by Deborah Rogers –
I get some interesting comments about my “Days Out” gig: people wonder what I’ll get up to next, and I definitely pick up on the readers’ feeling that my life is pretty sweet being sent off to kayak, horseback ride and drive sports cars! I’ll own up to it: life is pretty good. I’m enjoying all the adventures, but even I acknowledge that life can’t always be glamour and adrenaline. And so I found myself, on the first sunny weekend of March, at a very busy Wildwood Outdoor Living Centre. My assignment: to learn about growing food, specifically using hugelkultur.
Friendly Organics were delivering the workshop I was signed up for. It surprised me to see 10 other prospective veggie gardeners there too, though perhaps it shouldn’t have: there has clearly been a swell in enthusiasm and accessibility for the homeowner who wants to add a little, or a lot, of veggie growing alongside their lawns and flower beds. Though they were indeed very friendly fun hosts, Dave and Paul had a serious message to deliver. Living on an island, we are apparently only three days away from food scarcity at any time. So if the ferries stop running and the planes can’t land, there will be chaos in the grocery store aisles before too long. An obvious remedy to this doomsday scenario is for individuals to take responsibility and pride in growing some of their own food.
Enter hugelkultur. A hugel is just a mound, so the idea is really just raised beds, but this style of gardening creates a large planting area and thus volume of produce. You can read all about it online, but the benefit of a workshop is in the questions and answers, the comments from other participants, and in this class, the chance to get hands on with some of the all-important building materials.
Hugel is all about the layers. By alternating different depth layers of brown and green “matter,” you can engineer the correct balance of nitrogen and carbon in a self-sustaining, worm-loving mounded bed. Dave’s advice is that seven layers is ideal; not seven delicious layers of sour cream, salsa and guacamole though – we’re talking grass clippings, coffee grounds, twigs, sawdust and very many of the materials that you may be producing in your yard already.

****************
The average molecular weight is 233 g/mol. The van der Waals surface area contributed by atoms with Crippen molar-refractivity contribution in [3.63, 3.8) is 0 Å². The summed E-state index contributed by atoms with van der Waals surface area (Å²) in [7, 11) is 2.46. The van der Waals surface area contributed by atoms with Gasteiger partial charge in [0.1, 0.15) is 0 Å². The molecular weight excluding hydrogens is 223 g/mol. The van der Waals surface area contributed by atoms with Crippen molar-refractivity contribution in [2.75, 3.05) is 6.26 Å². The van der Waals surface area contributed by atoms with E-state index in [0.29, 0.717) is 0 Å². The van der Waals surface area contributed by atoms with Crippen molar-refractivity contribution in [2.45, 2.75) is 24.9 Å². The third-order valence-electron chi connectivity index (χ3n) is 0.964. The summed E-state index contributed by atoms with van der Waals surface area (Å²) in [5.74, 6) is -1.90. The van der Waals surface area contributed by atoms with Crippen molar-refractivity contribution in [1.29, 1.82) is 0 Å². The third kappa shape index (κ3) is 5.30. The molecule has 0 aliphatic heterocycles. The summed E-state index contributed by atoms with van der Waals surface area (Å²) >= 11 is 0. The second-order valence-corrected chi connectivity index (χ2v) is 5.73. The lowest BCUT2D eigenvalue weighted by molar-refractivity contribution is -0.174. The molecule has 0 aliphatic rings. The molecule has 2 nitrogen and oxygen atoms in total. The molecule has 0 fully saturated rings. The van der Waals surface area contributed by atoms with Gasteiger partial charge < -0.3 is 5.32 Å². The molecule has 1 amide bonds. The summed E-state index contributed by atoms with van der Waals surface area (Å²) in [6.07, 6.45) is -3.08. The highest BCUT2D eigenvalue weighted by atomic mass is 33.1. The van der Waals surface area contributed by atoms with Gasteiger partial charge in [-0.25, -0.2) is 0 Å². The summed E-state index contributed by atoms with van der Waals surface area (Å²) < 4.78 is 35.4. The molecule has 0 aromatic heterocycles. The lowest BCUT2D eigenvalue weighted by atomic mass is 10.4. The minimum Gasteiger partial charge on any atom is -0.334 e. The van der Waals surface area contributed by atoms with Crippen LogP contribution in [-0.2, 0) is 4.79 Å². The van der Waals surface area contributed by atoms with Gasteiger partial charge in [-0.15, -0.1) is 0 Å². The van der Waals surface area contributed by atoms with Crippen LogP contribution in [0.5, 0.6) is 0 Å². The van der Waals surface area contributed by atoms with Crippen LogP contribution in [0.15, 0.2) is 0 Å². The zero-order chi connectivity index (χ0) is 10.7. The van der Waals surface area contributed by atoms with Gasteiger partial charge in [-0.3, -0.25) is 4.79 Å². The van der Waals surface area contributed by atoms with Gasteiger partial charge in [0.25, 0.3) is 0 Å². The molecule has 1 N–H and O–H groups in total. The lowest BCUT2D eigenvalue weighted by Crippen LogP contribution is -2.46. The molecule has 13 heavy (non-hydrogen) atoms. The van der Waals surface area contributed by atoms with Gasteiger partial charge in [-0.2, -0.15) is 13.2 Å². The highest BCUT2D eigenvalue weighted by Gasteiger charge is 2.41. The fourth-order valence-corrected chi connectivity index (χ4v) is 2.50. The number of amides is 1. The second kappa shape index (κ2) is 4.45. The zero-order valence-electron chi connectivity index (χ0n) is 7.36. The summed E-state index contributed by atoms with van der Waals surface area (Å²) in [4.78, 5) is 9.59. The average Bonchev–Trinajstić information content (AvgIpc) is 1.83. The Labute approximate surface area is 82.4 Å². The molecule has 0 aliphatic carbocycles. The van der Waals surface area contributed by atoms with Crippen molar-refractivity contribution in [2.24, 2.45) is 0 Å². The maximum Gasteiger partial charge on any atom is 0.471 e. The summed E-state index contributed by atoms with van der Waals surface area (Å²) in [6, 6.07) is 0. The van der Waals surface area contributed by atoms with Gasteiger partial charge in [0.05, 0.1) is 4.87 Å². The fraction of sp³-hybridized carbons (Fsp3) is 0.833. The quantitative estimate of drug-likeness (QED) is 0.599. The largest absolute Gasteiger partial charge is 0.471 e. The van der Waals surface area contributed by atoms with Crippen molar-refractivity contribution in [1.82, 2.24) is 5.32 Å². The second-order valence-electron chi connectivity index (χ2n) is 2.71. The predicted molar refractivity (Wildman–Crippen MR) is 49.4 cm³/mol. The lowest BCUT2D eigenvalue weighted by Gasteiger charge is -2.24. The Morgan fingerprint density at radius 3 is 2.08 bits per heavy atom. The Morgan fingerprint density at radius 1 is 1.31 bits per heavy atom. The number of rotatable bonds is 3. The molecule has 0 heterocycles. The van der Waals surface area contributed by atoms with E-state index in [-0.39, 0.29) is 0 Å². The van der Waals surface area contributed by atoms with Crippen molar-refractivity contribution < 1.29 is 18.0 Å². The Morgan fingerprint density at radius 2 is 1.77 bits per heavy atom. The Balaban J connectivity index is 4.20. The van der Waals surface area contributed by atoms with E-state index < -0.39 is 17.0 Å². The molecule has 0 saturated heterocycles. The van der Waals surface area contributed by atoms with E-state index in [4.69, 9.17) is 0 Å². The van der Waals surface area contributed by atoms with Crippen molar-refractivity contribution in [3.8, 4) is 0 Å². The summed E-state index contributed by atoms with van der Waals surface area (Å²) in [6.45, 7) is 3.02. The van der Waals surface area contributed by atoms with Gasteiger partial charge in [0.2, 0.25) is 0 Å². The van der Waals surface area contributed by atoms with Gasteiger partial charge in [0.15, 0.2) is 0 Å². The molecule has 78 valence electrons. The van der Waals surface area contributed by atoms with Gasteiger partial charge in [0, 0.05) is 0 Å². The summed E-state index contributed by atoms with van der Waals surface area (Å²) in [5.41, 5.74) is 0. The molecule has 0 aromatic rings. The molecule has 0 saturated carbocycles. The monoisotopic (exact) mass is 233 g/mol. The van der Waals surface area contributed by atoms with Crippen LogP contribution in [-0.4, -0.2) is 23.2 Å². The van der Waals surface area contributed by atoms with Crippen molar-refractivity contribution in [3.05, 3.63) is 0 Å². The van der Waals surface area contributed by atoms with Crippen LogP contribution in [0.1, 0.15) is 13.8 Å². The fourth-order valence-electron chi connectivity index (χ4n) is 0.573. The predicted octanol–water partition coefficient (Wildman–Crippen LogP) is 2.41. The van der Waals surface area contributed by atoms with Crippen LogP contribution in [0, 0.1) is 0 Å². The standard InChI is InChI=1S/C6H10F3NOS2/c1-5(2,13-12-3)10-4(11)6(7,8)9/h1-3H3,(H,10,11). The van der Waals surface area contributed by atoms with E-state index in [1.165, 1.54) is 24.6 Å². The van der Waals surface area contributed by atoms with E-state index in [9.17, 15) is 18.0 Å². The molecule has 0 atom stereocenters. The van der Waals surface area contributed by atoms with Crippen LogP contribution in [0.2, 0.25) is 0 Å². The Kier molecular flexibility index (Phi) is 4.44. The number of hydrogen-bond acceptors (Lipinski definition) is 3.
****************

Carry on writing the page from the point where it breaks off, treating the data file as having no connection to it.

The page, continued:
The theory was good, I made lots of notes, but after an hour we were all ready to don our gardening gloves and get our fingers into some of these green and brown substances. To create a mini-hugel that we could easily transport home, we started with brown paper bags. You want to work with the bigger, less broken-down material at the bottom, adding layer after layer and finishing with lovely black composted dirt at the top where your seeds will be planted. There was no stopping some of the ladies who knew exactly which layer they wanted to get to next. I got a little confused by the coffee grounds, which are actually “green” despite clearly looking brown! I don’t know about my personal hugel, I think it ended up only being six layers, and maybe four of those were green: but looking around me I could see bags being efficiently filled, tamped down and topped up. A nice touch at the end: Dave handed out some seeds that we could plant at home.
I find garden centres inspiring places, and those who are passionate about gardening and growing always make me long to be that person myself. But I have to admit: I’m just not. I can’t imagine digging the recommended three-foot-deep, five-foot-wide trench that makes the ideal hugel bed base, but perhaps you can. Or maybe follow Friendly Organics’ suggestion and host a “perma-blitz” party! Who wouldn’t want to be invited to one of these? Round up some friends, stick shovels in their hands and get them to work digging a trench. You could even tempt them with the promise of appetizers … just don’t tell them what’s in the seven-layer dip!
What do you want to see Deb do next? Send your ideas or invitations to firstname.lastname@example.org.
Photo by Cassidy Nunn.